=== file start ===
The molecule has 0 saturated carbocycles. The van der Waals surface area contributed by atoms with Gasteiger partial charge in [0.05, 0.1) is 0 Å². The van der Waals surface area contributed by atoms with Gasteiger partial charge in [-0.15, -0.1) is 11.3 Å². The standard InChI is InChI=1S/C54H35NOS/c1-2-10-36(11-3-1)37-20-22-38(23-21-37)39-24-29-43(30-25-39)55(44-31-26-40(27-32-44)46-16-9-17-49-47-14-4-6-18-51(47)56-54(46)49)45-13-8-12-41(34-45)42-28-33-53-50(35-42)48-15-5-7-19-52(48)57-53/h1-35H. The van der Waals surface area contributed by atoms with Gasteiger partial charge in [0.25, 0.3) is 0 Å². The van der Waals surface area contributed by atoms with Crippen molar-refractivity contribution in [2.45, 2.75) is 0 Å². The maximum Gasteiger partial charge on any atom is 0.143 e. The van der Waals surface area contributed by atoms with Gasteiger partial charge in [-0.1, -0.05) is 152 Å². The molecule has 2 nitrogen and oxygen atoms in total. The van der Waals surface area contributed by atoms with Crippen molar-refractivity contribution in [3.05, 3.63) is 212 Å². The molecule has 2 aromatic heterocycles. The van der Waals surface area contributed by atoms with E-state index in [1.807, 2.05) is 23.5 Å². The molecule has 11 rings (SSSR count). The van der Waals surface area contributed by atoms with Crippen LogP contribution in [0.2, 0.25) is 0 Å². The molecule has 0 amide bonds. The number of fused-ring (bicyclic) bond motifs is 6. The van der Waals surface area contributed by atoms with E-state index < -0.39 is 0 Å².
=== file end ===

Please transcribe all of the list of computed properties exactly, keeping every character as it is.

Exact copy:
The molecule has 0 saturated carbocycles. The van der Waals surface area contributed by atoms with Gasteiger partial charge in [0.05, 0.1) is 0 Å². The van der Waals surface area contributed by atoms with Gasteiger partial charge in [-0.15, -0.1) is 11.3 Å². The standard InChI is InChI=1S/C54H35NOS/c1-2-10-36(11-3-1)37-20-22-38(23-21-37)39-24-29-43(30-25-39)55(44-31-26-40(27-32-44)46-16-9-17-49-47-14-4-6-18-51(47)56-54(46)49)45-13-8-12-41(34-45)42-28-33-53-50(35-42)48-15-5-7-19-52(48)57-53/h1-35H. The van der Waals surface area contributed by atoms with Gasteiger partial charge in [0.25, 0.3) is 0 Å². The van der Waals surface area contributed by atoms with Crippen molar-refractivity contribution in [2.45, 2.75) is 0 Å². The maximum Gasteiger partial charge on any atom is 0.143 e. The van der Waals surface area contributed by atoms with Gasteiger partial charge in [-0.1, -0.05) is 152 Å². The molecule has 2 nitrogen and oxygen atoms in total. The van der Waals surface area contributed by atoms with Crippen molar-refractivity contribution in [3.05, 3.63) is 212 Å². The molecule has 2 aromatic heterocycles. The van der Waals surface area contributed by atoms with E-state index in [1.807, 2.05) is 23.5 Å². The molecule has 11 rings (SSSR count). The van der Waals surface area contributed by atoms with Crippen LogP contribution in [0.2, 0.25) is 0 Å². The molecule has 0 amide bonds. The number of fused-ring (bicyclic) bond motifs is 6. The van der Waals surface area contributed by atoms with E-state index < -0.39 is 0 Å².